Some Chinese-Australians have been forced to change their Lunar New Year travel plans as the deadly coronavirus continues to spread.
James Li sits on the floor of his Altona home in Melbourne’s south-west, playing with his three-year-old daughter Grace and eight-month-old son Mason.
Today, he should have been introducing his parents to their first grandson in his hometown of Wuhan, China.
But the animal market, thought to be the source of the deadly coronavirus outbreak, is just five kilometres from his parent’s house. Mr Li told SBS News, the family reunion will have to wait.
“We have two young kids, one is three years old, the other is only eight months we don’t want to take any risk.”
The tickets were booked six months ago and his parents renovated their house to make rooms for the children with plans for an elaborate succession of parties to celebrate Lunar New Year.
Mr Li said they had to cancel as the virus had spread to more than 400 people.
“My parents got the house ready, they renovated, decorated the house, they really get excited and wait for us to come but we can’t go,” he told SBS News.
Australia has three direct flights from Wuhan each week, and while the risk of transmission in Australia remains low, the government has enacted a National Incident Response Centre, and biosecurity screening at Sydney airport.
One person in Brisbane had been quarantined after falling ill upon returning from Wuhan, but a Queensland Health spokesperson announced, Wednesday, laboratory tests confirmed have does not have the novel coronavirus.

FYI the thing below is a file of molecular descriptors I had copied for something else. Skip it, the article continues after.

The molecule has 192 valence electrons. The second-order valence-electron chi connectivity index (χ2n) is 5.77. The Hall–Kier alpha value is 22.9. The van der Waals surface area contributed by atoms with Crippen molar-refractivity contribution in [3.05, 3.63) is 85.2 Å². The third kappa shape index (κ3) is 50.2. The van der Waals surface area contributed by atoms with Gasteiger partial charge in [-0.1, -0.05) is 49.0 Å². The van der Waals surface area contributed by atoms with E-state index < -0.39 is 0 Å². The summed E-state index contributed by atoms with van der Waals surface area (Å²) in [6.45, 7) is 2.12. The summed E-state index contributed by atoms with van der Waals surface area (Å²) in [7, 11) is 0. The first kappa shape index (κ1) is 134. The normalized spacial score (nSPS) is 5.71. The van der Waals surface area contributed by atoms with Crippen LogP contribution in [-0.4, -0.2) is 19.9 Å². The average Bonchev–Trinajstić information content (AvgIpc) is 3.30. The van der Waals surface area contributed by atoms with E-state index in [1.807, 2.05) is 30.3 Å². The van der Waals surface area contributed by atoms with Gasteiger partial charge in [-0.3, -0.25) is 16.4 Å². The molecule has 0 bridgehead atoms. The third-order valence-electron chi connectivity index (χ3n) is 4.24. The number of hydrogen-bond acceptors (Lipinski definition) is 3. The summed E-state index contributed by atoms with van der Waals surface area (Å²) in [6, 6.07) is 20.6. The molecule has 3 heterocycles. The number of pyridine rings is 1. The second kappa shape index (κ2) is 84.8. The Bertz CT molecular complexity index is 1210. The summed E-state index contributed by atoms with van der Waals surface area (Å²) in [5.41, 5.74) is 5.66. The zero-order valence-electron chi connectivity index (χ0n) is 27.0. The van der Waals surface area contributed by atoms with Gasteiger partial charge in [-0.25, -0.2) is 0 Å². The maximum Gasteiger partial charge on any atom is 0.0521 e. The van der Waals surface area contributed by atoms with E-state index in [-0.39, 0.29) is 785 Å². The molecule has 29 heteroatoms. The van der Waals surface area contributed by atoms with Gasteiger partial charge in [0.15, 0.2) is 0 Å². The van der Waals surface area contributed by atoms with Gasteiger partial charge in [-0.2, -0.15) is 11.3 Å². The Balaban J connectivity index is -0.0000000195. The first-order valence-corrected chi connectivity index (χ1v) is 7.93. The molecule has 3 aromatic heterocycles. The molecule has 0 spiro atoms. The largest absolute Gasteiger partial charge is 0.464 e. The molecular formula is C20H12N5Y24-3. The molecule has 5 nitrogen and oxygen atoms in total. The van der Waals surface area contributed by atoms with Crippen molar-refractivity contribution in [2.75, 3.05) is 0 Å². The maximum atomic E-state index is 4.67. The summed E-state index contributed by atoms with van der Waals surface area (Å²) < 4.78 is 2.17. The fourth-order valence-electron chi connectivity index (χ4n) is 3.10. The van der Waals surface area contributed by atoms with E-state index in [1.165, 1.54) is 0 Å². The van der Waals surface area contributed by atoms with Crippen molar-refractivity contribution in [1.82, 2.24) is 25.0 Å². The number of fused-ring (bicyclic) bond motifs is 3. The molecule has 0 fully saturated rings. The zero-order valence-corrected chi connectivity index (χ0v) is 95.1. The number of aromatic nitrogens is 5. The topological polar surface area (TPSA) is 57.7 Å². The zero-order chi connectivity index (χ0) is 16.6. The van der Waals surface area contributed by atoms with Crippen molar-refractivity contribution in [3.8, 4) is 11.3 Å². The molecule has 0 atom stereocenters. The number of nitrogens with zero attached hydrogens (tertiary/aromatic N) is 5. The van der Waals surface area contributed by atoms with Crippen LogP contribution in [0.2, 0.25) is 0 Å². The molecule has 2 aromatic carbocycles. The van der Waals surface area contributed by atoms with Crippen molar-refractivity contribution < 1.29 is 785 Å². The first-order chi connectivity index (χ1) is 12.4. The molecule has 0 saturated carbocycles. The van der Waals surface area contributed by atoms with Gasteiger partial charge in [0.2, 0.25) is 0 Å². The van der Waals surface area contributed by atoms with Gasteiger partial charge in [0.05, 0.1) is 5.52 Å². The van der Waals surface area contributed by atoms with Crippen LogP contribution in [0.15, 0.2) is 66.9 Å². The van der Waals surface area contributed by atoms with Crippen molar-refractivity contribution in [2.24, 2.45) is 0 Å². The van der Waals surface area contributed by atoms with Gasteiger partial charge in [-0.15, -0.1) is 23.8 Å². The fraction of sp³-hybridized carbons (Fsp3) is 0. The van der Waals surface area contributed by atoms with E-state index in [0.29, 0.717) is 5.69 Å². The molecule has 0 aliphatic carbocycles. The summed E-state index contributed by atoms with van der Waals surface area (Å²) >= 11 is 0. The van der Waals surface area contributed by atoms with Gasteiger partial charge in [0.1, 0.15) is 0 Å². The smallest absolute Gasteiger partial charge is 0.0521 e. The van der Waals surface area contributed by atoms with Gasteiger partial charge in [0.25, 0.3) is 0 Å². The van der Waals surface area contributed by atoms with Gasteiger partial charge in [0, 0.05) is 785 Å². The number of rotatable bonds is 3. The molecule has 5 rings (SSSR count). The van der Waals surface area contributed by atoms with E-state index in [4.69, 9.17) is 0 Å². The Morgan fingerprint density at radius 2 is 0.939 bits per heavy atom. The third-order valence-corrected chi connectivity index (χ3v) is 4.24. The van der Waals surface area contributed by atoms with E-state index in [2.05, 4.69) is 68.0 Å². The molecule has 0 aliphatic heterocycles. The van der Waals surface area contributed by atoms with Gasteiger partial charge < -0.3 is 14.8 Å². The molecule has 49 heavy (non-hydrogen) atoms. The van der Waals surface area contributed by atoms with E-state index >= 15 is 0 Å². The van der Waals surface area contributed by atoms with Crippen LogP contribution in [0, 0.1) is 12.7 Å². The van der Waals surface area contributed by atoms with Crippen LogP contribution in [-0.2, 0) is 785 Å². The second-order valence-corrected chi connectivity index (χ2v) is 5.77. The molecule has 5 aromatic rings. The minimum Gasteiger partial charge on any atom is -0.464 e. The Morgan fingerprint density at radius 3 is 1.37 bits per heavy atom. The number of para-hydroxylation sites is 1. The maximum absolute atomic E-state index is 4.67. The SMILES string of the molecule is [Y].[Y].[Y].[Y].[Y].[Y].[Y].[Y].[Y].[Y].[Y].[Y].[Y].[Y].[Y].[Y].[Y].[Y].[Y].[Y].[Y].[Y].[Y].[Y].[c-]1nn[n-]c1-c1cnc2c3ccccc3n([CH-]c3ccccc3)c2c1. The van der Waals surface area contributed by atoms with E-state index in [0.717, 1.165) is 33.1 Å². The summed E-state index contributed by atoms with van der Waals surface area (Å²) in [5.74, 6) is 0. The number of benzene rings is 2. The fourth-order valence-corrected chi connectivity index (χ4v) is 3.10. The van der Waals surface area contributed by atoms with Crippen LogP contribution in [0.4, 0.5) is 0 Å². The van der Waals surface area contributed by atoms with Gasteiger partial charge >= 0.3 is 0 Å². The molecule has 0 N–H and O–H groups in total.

Prime Minister Scott Morrison has called for calm, while federal Health Minister Greg Hunt said Australia is well prepared for a biological emergency.
“We have been fortunate so far that we have stepped up the measures with the national incident response centre, biosecurity measures. All of the planes being met. Biosecurity officers and health officers as well as the states being prepared for any outbreak if that were to occur,” Mr Hunt said.
According to infectious disease experts, while human-to-human spread has been confirmed, the severity of the virus is still unknown.
Dr Irani Thevarajan from the Royal Melbourne Hospital said victims who have died of the disease in China have also been elderly and vulnerable.
“On one end of the spectrum we have infections like SARS, novel coronavirus and MERS coronavirus that can cause severe illness, on the other end of the coronavirus spectrum we have the common cold,” Dr Thevarajan told SBS News.
The federal government upgraded its travel advice for China, Tuesday, warning Australians if they travel to Wuhan to exercise a high degree of caution and if they develop a respiratory illness to seek medical advice.
Chief medical officer Brendan Murphy said all appropriate preventative measures are currently being taken.
“No country can really guarantee to prevent the entry of a new virus, particularly one like this which has an incubation period up to seven days, where people may be asymptomatic,” he said.
Scientists at the University of Queensland remain on standby to assist in developing a vaccine should the virus reach emergency pandemic levels.
Molecular virologist Dr Keith Chappell says they have developed a technology that allows them to create the vaccines very quickly to distribute in the population.
“Best case scenario this will all blow over and we won’t need to respond at all. Worst case scenario it will be a pandemic and we will need millions or billions of doses.”
However, with the outbreak coinciding with China’s busiest season for travellers many aren't risking the worst-case scenario.
Many of Mr Li's friends and family in Wuhan are choosing to ring in the new year alone.
“They’re supposed to have each party, each family for 7-10 days but they’re all cancelled, they’re all staying home.”